THE BATTLE OF TANNENBERG (or GRUNWALD) 1410 (H4)
xxxxxAs we have seen, it was in during the third crusade in 1189 (R1) that the religious military order of the Teutonic Knights was formed. Membership was restricted to German nobles and, unlike the other Orders, most of its work was carried out in Europe, crusading against the pagan peoples in the east. The Knights left the Holy Land soon after the crusade, and by 1283 had established control over much of central and southern Germany, together with land along the east Baltic coast. By the end of the 14th century they had extended their authority into Poland, but in 1408 a revolt broke out against the Order's oppressive rule. Lithuania and Poland combined forces, and in 1410 defeated the Knights at the Battle of Tannenberg in north Poland. This marked the beginning of the end for the Order. Their power went slowly into decline.
xxxxxAs we have seen, it was during the third crusade in 1189 (R1) that the religious military order of the Teutonic Knights was formed. It was established at Acre in 1190 by the German Crusaders, its full title being the Teutonic Knights of Saint Mary's Hospital at Jerusalem. Recognised by the Pope in 1199, membership was restricted to German nobles, but followed the same format as that of the Knights Templars and the Knights Hospitaller of Saint John of Jerusalem.
xxxxxBut despite its origin, much of the Order's work was carried out in Europe. Under the influence of their grand master Hermann von Salza, many Knights left the Holy Land soon after the third crusade and settled in Eastern Europe, taking up the task of crusading against the pagan peoples in the east. They first assisted the state of Hungary, protecting its border with Transylvania, but were expelled in 1225 for demanding too much recompense from their host. They were then invited to Poland to crusade against the pagan Prussians, and here they fared better. By 1283 they had established control over much of this area and were beginning to make their presence felt in central and southern Germany as well as in lands along the eastern coast of the Baltic -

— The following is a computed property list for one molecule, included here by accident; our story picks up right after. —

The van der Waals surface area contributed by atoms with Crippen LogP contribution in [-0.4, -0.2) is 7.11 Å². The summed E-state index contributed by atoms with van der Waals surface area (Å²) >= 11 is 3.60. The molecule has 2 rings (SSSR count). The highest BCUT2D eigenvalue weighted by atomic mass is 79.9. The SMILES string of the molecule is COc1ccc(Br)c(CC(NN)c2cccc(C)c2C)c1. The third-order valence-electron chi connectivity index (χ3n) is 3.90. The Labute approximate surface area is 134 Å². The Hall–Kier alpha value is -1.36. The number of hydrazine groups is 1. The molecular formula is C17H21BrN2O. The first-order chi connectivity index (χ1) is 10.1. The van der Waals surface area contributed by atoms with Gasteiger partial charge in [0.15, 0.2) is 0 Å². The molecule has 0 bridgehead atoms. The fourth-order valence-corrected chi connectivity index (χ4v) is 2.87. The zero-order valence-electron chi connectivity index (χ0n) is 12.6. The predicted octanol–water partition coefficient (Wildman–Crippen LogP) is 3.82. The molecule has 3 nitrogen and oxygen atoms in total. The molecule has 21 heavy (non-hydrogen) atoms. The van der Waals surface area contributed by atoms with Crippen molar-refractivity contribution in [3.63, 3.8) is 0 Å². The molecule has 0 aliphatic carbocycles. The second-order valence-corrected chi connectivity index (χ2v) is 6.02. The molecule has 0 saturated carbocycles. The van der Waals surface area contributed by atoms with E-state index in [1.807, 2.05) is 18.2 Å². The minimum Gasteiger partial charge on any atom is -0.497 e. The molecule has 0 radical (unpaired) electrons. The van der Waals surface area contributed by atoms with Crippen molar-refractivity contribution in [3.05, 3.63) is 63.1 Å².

xxxxxBy the end of the fourteenth century they had managed to extend their authority over much of Poland, but had failed to make any serious inroads into the Baltic state of Lithuania despite a number of attempts at conquest. This failure contributed to their downfall. In 1408 a rebellion in Samogitia against the Order’s oppressive rule sparked off a wider revolt, and Lithuania combined forces with Poland. In 1410 their joint army, some 20,000 strong, met 15,000 Knights near the villages of Tannenberg or Grunwald in northern Poland. In the first onslaught, the Lithuanian contingent was defeated, but the Polish ranks stood firm and gained a resounding victory. At the end of the ten-
xxxxxTheir defeat at Tannenberg or Grunwald (here illustrated and indicated on map above) marked the beginning of the end for the Order as a military force. It put paid to any further advance along the Baltic coast, and by 1446, following further defeat at the hands of the Poles, the land they did retain in Prussia was held as a fief of the Polish King. Then in later years, other territories held in Europe, notably Livonia and in the Low Countries, were lost by treaty. The order continued to exist in southern Germany, but was dissolved by Napoleon in 1809. It was later restored, but only as a charitable and nursing movement. As such, it exists today.
xxxxxIncidentally, The Knights of the Cross, an historical novel published in 1900 by the Polish writer Henryk Sienkiewicz (1846-
Map (Eastern Europe): licensed under Creative Commons. Image: Poland under Jagello -